The 5 White Poisons: Myths and Facts II

In part I of this series of posts we introduced the concept of poison, in order to understand the damage that a substance may cause.

We also analyzed in depth the milk, to see if it is as harmful as some argue and whether or not it influences certain diseases.

If you haven’t read that article yet, I recommend you to start there, it will make it easier for you to understand this one.

This time we are going to analyze two other suspects, white rice and salt. Should we cut on sushi and paella?

Let the analysis begin …

Image by GraphicMama-team

White rice

Rice is the most consumed crop in the world and is the basic food in many developing countries (source).

It is a type of grass. The grains we consume are the seeds of the plant.

According to the archaeological evidence, the domestication of rice began in the Neolithic Revolution Era about 7,800 years ago in Northeast China, more precisely in the Yangtze and Huang He River Basin (source) (source).

Domestication consisted essentially of choosing those plants that did not disperse their seeds once maturity of the panicle (the structure that contains the rice grains) has been reached.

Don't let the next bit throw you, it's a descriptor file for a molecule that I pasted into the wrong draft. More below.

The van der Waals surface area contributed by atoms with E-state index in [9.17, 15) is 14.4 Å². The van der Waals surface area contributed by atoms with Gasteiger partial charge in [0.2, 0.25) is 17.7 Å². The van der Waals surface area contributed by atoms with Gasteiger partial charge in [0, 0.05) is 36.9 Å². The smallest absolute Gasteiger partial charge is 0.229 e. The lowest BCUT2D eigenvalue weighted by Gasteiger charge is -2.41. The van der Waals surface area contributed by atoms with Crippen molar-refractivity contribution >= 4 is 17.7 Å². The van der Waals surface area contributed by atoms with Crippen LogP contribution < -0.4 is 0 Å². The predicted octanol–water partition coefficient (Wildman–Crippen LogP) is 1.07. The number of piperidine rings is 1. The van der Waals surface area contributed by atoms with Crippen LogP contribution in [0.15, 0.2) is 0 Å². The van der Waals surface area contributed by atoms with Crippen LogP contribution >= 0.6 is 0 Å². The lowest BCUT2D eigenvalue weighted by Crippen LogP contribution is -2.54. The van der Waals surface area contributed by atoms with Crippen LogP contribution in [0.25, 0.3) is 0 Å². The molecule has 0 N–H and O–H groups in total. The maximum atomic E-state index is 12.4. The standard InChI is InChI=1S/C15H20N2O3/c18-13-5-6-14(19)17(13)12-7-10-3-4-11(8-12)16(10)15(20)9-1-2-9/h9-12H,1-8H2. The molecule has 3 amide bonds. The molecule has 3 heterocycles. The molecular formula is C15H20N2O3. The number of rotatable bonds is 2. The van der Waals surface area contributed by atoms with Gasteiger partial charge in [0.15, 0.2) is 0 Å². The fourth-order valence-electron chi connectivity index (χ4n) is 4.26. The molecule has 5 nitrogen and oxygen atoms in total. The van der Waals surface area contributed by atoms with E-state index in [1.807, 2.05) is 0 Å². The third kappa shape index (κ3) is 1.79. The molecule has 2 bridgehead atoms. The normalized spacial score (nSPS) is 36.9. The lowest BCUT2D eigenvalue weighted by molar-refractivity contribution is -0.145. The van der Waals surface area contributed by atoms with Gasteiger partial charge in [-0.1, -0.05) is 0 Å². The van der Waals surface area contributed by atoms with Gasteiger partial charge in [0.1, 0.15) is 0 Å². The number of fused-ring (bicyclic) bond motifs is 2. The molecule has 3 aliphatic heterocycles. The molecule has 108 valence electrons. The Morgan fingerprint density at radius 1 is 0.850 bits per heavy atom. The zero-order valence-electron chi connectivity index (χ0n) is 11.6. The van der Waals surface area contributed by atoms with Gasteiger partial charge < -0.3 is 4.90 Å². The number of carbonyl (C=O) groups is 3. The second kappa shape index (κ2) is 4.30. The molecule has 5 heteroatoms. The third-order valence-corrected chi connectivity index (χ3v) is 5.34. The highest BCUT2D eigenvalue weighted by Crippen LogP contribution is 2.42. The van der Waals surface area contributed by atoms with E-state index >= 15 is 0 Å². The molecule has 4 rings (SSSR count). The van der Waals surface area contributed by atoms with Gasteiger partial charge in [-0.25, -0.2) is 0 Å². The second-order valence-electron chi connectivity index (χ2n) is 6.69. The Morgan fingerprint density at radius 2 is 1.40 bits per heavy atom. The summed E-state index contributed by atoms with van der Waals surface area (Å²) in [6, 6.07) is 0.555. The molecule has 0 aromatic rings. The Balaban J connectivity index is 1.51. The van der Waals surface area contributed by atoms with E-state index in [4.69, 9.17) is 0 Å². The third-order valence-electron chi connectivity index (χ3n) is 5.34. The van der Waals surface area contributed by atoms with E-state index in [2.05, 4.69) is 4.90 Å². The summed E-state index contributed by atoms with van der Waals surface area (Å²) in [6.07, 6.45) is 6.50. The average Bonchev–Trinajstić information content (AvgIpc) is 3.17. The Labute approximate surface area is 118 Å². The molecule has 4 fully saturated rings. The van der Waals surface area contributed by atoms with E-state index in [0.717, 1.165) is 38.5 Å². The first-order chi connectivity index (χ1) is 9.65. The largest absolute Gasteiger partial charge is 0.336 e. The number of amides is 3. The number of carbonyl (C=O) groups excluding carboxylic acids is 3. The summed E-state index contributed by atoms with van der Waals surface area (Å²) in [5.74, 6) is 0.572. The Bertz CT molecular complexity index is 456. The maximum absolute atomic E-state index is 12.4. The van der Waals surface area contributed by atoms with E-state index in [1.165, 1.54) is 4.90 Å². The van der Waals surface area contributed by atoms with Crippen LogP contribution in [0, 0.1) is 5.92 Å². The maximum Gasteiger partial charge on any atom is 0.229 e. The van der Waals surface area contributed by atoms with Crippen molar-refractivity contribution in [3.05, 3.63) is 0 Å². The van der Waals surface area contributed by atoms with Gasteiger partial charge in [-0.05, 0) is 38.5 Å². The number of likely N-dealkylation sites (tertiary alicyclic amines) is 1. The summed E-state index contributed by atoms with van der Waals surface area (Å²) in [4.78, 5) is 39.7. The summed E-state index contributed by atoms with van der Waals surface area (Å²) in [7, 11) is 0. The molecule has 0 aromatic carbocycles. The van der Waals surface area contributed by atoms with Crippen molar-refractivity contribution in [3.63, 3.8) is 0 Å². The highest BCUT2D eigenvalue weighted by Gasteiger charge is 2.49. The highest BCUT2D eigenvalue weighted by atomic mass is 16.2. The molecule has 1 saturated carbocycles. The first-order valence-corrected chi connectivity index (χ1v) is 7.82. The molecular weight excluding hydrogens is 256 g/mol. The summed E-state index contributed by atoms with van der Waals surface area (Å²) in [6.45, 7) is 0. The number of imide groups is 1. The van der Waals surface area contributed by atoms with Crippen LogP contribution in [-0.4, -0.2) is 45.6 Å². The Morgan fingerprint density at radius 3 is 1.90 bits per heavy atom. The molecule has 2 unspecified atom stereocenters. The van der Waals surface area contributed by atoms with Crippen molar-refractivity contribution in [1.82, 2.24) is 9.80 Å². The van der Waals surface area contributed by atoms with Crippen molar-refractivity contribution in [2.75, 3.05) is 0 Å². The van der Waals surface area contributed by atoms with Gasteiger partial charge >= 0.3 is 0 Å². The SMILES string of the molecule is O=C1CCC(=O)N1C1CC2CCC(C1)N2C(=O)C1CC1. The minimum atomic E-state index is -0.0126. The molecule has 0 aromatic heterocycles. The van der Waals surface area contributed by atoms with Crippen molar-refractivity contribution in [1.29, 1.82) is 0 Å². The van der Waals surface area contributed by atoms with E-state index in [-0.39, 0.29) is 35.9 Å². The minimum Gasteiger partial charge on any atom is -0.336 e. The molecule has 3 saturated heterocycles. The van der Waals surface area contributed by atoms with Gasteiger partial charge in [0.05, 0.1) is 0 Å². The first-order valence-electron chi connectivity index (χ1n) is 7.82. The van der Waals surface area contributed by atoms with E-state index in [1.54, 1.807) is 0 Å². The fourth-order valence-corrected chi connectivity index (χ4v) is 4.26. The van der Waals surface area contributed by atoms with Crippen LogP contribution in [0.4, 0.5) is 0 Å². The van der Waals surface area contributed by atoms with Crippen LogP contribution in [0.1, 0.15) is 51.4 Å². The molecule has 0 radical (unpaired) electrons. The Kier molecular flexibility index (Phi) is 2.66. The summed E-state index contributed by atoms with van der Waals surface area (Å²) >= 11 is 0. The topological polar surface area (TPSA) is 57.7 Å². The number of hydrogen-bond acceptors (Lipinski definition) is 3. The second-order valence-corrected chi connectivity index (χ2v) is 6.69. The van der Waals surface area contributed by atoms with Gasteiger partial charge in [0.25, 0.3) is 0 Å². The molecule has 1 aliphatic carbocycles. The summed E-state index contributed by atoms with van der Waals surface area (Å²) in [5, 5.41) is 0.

The rice grain that grows on the plant has an inedible outer layer (chaff). Beneath that layer are the bran layers and in turn below these is the endosperm next to the germ (embryo) from which the new plant will be born.

The brown rice has only the outermost layer is removed, preserving the bran which contains various nutrients such as flavonoids, fiber and several minerals such as magnesium, phosphorous, manganese, iron and zinc (source) (source) (source) (source).

In white rice, the bran layer and germ have also been removed, so it loses nutritional value. What is consumed in this case is the endosperm, basically starch.

Detractors’ arguments

Those who criticize white rice argue that it sharply increases blood glucose levels, generating excessive insulin secretion, which increases the risk of Diabetes and overweight/obesity.